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Department of Transportation physicals are never fun, but when you choose the right examiner to perform your physical, you'll have a stress-free exam from a practitioner who truly cares about your well-being. We offer Pre-Employment, CDL & DOT physical exams in Sutton MA.

CDL & DOT physical exams in Sutton MA

$ 90

DOT, CDL & Pre-Employment Physical & Exams

Appointments Available


At Route 146 DOT Physicals, the needs of the patient are always put first, so if you're looking for a DOT physical in Sutton MA, you've come to the right place. Not only will you get a thorough exam from a certified examiner, but you'll also learn how to make healthier choices for a more balanced life.

What should I bring with me?

  1. Eyeglasses? Contact lenses? Hearing aid? Whichever you use, bring it with you.
  2. Bring a list of your current medications as well as the name and contact number of the doctor who prescribed them.
  3. Complete Driver Information and Health History sections of the Medical Examination Report form. Don't forget to sign and date the form.
  4. Medical records for conditions such as diabetes, cardiac disease, sleep disorders, neurological conditions, etc.
  5. If you take medications for such things as pain, psychiatric conditions, attention deficit disorder, or smoking cessation, for example, bring a letter from your treating doctor indicating the medication and conditions will not interfere with the operation of a commercial motor vehicle.

How often is a DOT physical required?

CDL drivers must take the DOT physical every two years. If you have a condition that needs monitoring, such as high blood pressure, you may be required to get a physical more often. Once you have passed your DOT physical the doctor in charge will give you a certificate. If your employer needs a copy you directly from the physician you can sign and waiver and have them request that.

What are the medical standards for CDL holders in Massachusetts?

Visit the official website regarding CDL medical standards.

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Who Must Be Tested

The DOT requires drug and alcohol testing of all CDL drivers who operate commercial motor vehicles (CMVs) on public roads with GVWRs greater than 26,000, more than 16 passengers, or placarded hazardous materials. This includes all drivers who are required to have a CDL, including those who work for federal, state, or municipal governments, independent contractors, and overseas drivers with licenses that are equivalent to those in the United States. An employer's drug testing policy must also cover part-time drivers. There is no testing requirement for drivers who only use CMVs on privately owned, non-public property.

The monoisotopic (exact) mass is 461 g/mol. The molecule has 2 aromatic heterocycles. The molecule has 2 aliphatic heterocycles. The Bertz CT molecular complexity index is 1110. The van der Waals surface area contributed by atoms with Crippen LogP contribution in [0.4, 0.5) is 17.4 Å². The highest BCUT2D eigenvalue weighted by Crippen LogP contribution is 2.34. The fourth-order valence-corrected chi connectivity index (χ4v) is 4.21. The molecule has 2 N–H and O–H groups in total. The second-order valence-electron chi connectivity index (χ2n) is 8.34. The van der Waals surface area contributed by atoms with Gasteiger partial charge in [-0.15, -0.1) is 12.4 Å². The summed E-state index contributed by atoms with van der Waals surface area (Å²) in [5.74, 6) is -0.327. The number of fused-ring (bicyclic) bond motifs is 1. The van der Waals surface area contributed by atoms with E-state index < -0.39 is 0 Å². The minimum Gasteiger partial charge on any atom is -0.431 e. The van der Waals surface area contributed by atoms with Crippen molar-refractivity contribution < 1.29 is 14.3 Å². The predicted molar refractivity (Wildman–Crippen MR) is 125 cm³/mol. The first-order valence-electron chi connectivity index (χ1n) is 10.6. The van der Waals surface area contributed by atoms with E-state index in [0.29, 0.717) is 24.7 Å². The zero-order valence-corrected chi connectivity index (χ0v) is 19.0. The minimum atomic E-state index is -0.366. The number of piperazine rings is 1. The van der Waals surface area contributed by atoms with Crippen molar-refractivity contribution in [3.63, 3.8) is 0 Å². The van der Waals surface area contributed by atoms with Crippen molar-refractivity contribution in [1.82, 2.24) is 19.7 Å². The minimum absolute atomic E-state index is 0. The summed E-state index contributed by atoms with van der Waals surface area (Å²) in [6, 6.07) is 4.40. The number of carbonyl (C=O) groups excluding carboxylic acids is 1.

Drug Testing - CDL drivers are subject to each of the following types of tests:

Before an employer can authorize a new driver to operate a CMV on a public road, he/she must undergo drug testing and receive a negative result. Testing for alcohol is only allowed if it involves all CDL drivers. A driver must undergo preemployment testing once again if he is taken out of a random testing pool for longer than 30 days.

Every time a CDL driver is involved in a fatal accident, receives a traffic citation as a result of an injury or a vehicle-disabling accident, or both, they must submit to a drug and alcohol test. The drug test must be performed within 32 hours of the alcohol test, which must be done within 8 hours.

Throughout the year, random, unannounced testing of CDL drivers is permitted. Even when at home and off-duty, a motorist can be ordered to take a drug test. Random alcohol tests are administered during work hours, or right before or right after. Drivers are required to arrive at the testing site right away after being asked to do so for random testing. You could regard delaying your arrival to be a rejection. Never say "No" to a test. Driver denials, as specified in 49 CFR 40.191, are equivalent to testing "positive."

When you show indicators of drug or alcohol abuse, DOT-trained supervisors may order that you undergo a drug or alcohol test. The choice must be supported by observations of the driver's demeanor, actions, words, or body odor.

According to 49 CFR 40.191(a), "direct observation" is required for return-to-duty testing (9). They are only necessary if an individual wants to resume work in a position that involves a high level of safety after completing the "return to duty" procedure (i.e., driving CMVs). They essentially take the place of the pre-employment test for drivers who passed the test or were "refused."


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Our Professional TEAM

DOT And CDL Physicals Sutton MA Paul Grenier Meet Our Team


Dr. Paul Grenier is a renowned chiropractor with 20 years of experience. His career has focused on the treatment of trauma and auto accidents, in addition to general chiropractic services. His degrees and certifications include:

  • Logan College of Chiropractic, DC
  • Spinal Research Institute of San Diego, Auto Accident Focus
  • University of Massachusetts, BA

View Dr. Grenier's resume
FMCSA Certified Medical Examiner. Registry #1996660570.

Bi-Lingual Office, Se Habla Español

Grove Street Chiropractic is owned and founded by Dr. Paul Grenier, DC who has over 20 years of experience in improving quality of life, comfort, and energy levels for individuals facing acute and chronic pain.

With a focus on overall health and wellness, Dr. Paul Grenier works with patients to manage and overcome pain and discomfort through performing effective, routine chiropractic procedures and maintenance.

If you're not experiencing life to its fullest, Grove Street Chiropractic is here for you!

What is a DOT Physical Exam?

Do you get paid to operate a motor vehicle? If so, there is a good chance you are required to periodically receive a DOT physical, or DOT exam. The Department of Transportation (DOT) requires these exams in order for professionals (particularly truck and bus drivers) to obtain or maintain a commercial driving license and make sure that nothing will negatively impact their driving performance. In order to comply with federal law, a qualified examiner - a doctor, physician's assistant, or nurse practitioner - must complete your DOT physical.